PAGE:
Does no jobs mean no deficit reduction?

The poor jobs report means effective stimulus should come sooner rather than later

Evan Vucci/AP/File
President Barack Obama gestures after delivering a statement in the White House Rose Garden where in he urged Congress to pass a federal highway bill. Obama's leadership is key to reducing the deficit.

Nope. Simplest reason why not: the deficit reduction we’re talking about is over the next ten years. The extra or at least more effective stimulus we’re talking about better come sooner.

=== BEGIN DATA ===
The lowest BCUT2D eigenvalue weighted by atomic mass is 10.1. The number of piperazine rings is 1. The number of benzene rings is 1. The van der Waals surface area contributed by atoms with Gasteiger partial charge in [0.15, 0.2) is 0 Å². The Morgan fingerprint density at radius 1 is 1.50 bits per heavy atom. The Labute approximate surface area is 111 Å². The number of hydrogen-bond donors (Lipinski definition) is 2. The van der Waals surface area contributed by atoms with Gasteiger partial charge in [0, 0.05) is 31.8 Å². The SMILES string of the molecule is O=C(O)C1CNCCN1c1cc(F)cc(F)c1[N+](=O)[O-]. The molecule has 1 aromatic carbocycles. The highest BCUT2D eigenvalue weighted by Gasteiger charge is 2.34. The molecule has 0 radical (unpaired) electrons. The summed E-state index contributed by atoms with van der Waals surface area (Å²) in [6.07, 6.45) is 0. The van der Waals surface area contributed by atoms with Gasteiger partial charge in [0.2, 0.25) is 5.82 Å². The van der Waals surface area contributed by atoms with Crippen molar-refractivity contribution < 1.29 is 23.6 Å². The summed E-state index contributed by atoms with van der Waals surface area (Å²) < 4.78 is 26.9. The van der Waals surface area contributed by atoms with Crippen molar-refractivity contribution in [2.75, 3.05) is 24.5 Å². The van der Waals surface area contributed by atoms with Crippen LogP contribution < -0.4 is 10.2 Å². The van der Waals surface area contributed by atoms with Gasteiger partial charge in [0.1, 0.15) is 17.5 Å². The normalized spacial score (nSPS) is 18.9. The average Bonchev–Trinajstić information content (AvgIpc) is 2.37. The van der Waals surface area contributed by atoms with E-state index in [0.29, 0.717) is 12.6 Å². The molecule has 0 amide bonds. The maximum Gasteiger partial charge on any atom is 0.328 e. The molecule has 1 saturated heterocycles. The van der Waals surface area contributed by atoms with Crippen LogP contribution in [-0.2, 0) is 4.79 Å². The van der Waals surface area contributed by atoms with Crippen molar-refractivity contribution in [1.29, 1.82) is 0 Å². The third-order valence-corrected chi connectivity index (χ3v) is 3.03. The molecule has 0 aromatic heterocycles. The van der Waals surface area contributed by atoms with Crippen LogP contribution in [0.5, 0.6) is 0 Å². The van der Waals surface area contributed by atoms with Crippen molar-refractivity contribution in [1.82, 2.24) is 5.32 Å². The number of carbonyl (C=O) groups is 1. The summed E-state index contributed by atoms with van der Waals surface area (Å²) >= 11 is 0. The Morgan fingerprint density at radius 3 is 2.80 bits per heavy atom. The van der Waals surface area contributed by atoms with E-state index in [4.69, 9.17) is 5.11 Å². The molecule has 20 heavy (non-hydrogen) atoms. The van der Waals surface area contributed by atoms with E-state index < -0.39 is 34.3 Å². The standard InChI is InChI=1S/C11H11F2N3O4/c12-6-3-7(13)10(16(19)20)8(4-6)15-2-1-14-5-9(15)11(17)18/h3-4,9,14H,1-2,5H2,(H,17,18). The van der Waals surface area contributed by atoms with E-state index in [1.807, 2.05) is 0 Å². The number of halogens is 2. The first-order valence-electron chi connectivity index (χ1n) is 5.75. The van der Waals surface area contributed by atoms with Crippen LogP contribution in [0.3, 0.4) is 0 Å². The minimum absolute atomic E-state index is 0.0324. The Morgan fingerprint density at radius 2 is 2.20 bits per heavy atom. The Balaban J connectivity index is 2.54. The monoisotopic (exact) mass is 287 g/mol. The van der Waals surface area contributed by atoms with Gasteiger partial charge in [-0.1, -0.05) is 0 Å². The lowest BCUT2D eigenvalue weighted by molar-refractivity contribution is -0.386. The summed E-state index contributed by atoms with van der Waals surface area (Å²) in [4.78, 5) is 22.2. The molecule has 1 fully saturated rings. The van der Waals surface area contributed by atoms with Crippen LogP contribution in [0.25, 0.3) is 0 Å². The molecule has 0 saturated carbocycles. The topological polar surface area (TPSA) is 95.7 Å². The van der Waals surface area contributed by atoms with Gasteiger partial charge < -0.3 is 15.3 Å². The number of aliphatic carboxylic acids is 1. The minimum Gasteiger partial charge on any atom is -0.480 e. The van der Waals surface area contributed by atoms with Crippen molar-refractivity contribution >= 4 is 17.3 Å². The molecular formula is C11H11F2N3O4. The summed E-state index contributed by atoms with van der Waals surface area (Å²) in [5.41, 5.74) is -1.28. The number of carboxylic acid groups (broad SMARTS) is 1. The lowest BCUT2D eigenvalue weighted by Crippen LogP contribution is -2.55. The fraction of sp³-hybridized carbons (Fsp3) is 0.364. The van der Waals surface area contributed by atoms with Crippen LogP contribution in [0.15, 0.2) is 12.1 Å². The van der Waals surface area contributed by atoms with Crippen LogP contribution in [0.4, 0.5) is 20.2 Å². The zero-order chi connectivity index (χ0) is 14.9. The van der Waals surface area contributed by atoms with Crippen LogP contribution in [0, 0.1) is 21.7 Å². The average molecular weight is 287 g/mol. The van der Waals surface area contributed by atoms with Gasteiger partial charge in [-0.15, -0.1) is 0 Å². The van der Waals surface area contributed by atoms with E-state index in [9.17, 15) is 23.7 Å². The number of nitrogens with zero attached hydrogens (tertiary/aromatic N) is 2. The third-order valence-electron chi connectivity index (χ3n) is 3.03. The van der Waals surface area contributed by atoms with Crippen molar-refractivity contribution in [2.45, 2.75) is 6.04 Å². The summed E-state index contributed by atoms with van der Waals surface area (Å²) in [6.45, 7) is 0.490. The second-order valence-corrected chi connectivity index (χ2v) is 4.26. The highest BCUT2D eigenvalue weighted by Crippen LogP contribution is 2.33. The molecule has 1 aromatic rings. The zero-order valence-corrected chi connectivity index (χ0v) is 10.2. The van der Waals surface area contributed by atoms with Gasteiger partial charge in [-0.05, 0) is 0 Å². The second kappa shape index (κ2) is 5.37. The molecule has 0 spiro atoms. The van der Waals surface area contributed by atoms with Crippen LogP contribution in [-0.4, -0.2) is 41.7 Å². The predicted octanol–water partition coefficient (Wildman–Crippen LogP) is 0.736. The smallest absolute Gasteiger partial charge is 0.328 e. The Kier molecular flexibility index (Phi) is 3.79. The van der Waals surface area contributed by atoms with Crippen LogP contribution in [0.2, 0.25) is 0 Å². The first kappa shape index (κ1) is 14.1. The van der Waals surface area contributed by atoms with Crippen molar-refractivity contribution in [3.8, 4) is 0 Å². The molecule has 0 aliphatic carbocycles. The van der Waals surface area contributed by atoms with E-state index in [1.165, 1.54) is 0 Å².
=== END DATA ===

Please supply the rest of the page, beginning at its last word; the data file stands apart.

Many of the same policies that contribute to the adverse longer-term fiscal outlook provide very little offsetting benefit to the near term. Getting our longer-term act together would give global investors, right now, more confidence in the security of Treasury bonds and help keep the cost of borrowing–for stimulus right now–low. So it seems the so-called “super committee” has no reason to shy away from its task of (another $1.5 trillion over ten years in) deficit reduction. There’s lots of opportunity for them to become “superheroes” in conquering both the near-term and the longer-term challenges facing our economy. And President Obama could encourage them by offering his own leadership on this issue–and let’s hope we hear some of that on Thursday. As “super” as they might be or might become, they can’t do it without his help.

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